When it comes to learning the craft of acting, there’s no one-size-fits-all approach. Indeed, what works for one performer may not be helpful for another. Here are three famous acting techniques thespians can use to connect with their characters more deeply, be fully present on set or stage, and genuinely engage with their scene partners.


Sense Memory


Sense Memory is an acting approach in which an actor recalls physical sensations (a sound, sight, taste, smell, or touch) associated with a real, personal, emotional memory while preparing for a role. Rather than “acting out” emotions, this process allows actors to personalize their performance and be more present and engaged in a scene. 


By using the technique, actors no longer root their performance in fantasy because what they are experiencing is real to them. Brian Timoney at the British Film Institute explains how this approach can be used, for example, when an actor is asked to cry. Timoney says, “I want you to think about a time when you were very unhappy. And you start to think about that and you start to visualize it. And you start to see it in your mind’s eye. You start to smell the smells that happened at that point. And you start to remember the things that you touched.” Maybe you recall certain sounds or a song associated with this memory. Timoney insists this technique is a skill that requires training for it to be reliable.




In any given scene, a character has an objective; that is, something he or she wants or needs in that scene. In fact, every character in every script is seeking something. Sometimes a script clearly communicates a character’s objective, while other times, an actor will need to make a creative choice about what the character wants to get in the scene. Whatever objective is chosen, it must support the story overall; that is to say if an objective comes out of left field, a performer risks losing the cohesion of the storyline, if not the audience. Acting teacher Kimberly Jentzen explains the importance of objectives this way:


“If the audience does not know what the character wants within the first ten minutes of the film or pilot or TV show or theater piece, they lose interest because they want to get on board with somebody; they want to feel like, ‘Hey, I can root for this man, I can root for this woman because they want something, and I can relate to what they want.’ So that’s how important the objective is.” 


Read the Scene Twice


Jentzen encourages actors to start their preparation by reading the scene twice to understand what is happening in it. The character often starts with one emotional state or level and, by the end of the scene, is in a different emotional state. Jentzen insists the key to finding the objective is to “Read the end.” How has the character’s emotion changed by the end of the scene or script? Most importantly, she says, “Ask yourself, ‘Are you happy or are you less than happy at the end of the scene?’ … If you’re less than ecstatic or happy, then there’s something that you didn’t get. What is it? That would be your objective. If you’re really, really happy, you got something; that’s your objective.”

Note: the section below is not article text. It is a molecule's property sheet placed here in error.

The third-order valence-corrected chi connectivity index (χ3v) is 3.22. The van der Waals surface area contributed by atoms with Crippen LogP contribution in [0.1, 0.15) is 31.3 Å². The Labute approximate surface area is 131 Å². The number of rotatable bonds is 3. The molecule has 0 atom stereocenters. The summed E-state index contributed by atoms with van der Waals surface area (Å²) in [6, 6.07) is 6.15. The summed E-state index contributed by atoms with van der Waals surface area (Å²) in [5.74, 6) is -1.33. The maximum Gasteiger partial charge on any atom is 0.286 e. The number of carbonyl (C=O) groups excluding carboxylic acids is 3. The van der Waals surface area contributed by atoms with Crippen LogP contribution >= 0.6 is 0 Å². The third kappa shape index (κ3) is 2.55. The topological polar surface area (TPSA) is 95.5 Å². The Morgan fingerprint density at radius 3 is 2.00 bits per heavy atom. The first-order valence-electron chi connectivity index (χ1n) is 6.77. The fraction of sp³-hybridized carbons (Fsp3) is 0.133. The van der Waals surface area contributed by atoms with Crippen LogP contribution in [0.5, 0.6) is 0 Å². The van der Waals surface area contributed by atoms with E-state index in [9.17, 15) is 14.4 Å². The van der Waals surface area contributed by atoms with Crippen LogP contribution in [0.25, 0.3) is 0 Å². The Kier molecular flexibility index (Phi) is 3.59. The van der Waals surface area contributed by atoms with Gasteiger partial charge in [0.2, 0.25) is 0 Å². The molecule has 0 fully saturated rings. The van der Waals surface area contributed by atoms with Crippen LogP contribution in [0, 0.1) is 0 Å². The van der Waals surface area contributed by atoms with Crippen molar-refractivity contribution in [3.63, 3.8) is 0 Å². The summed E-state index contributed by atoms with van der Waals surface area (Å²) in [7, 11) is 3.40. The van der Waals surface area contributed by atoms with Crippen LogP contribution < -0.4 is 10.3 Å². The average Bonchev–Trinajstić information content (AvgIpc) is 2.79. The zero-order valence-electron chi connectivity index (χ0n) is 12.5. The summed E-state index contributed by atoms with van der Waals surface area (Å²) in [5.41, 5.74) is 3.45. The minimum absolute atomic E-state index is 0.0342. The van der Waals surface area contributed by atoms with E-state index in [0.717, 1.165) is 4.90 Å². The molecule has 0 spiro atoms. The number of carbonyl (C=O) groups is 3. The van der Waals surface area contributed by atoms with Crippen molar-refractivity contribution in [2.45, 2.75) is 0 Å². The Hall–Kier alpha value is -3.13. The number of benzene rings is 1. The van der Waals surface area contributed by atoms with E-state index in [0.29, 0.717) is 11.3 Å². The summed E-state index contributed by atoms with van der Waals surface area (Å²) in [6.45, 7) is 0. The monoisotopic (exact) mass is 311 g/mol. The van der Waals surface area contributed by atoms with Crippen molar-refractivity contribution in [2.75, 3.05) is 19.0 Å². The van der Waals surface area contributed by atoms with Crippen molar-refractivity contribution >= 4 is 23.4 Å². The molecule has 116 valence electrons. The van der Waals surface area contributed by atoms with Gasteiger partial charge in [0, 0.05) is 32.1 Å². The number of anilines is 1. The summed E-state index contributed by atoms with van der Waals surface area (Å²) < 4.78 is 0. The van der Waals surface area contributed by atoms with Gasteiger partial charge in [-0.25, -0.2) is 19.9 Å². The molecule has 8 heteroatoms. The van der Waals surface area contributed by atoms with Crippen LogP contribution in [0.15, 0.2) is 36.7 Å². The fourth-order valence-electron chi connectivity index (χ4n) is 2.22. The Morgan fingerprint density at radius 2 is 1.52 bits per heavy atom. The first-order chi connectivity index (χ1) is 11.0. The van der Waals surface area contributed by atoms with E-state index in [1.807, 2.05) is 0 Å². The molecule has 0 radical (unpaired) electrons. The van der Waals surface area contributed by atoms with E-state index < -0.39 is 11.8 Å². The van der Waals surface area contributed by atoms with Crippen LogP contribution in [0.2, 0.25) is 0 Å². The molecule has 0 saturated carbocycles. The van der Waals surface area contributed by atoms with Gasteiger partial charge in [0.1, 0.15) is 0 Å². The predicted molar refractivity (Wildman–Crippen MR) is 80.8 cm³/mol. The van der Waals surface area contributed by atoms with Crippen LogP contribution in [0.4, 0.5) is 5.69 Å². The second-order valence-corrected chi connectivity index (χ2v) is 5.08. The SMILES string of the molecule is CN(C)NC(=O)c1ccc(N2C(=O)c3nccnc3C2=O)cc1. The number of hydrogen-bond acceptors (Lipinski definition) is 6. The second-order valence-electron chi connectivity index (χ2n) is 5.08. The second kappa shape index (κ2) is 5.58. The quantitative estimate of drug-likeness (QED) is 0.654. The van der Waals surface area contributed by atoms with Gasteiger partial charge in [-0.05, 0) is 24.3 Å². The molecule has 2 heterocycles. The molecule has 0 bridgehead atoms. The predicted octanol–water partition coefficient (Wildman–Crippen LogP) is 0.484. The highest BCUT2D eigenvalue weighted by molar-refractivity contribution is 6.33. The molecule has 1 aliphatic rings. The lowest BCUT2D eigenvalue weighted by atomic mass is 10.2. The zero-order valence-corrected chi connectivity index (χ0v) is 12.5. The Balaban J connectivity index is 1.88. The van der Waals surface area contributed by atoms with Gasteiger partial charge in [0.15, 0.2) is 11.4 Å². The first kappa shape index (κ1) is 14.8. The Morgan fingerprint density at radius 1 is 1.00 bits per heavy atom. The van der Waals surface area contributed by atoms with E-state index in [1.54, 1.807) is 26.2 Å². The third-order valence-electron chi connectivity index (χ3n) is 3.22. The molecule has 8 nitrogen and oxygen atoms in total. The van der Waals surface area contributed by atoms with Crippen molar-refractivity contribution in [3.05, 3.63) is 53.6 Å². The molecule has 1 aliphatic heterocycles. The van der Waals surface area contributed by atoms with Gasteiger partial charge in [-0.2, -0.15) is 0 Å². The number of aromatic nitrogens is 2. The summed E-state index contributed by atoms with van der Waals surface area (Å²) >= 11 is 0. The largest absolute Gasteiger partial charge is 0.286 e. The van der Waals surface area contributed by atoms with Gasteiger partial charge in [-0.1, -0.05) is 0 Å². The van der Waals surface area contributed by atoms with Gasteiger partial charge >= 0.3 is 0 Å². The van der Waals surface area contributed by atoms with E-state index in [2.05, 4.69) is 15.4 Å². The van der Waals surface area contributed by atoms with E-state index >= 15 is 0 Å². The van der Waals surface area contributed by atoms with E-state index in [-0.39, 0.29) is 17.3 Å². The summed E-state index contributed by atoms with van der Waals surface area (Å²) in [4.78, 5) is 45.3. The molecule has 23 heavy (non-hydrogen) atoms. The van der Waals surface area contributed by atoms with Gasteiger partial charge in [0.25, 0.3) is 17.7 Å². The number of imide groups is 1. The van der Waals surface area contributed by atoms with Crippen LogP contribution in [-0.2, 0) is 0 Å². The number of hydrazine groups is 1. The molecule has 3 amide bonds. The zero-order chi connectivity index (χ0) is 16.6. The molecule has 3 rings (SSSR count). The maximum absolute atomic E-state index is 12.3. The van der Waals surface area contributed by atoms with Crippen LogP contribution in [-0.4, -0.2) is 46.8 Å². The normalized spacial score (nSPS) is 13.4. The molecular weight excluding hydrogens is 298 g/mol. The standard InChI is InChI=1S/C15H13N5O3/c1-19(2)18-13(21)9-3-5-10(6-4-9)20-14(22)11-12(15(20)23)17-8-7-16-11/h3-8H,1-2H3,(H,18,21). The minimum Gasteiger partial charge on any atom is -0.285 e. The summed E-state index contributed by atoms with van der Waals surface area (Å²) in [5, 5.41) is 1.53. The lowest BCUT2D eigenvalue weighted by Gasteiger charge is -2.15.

Emotional Preparation


Meisner described acting as “Living truthfully under imaginary circumstances.” Jessica Houde is a teacher of the Meisner Technique at the Houde School of Acting, and she explains how Emotional Preparation helps actors create a fantasy life to be more present and fully engaged while performing. 


When preparing for a highly charged scene, Meisner was concerned about actors relying too heavily on emotional recall. He didn’t like the idea that a performer would need to relive intense, perhaps traumatic events from their childhoods or teen years to be able to be “emotionally alive” in a scene. Instead, he believed in the power of private, fully lived daydreams for emotional preparation. “Every day we daydream, especially artists. So why not use that for your emotional preparation?” Houde explains. But this technique is best used to prepare for a scene’s very first moments, say, when an actor needs to start a scene in a highly emotional state. From that point on, all action and reaction is to emerge organically based on what other actors in the scene are saying and doing.


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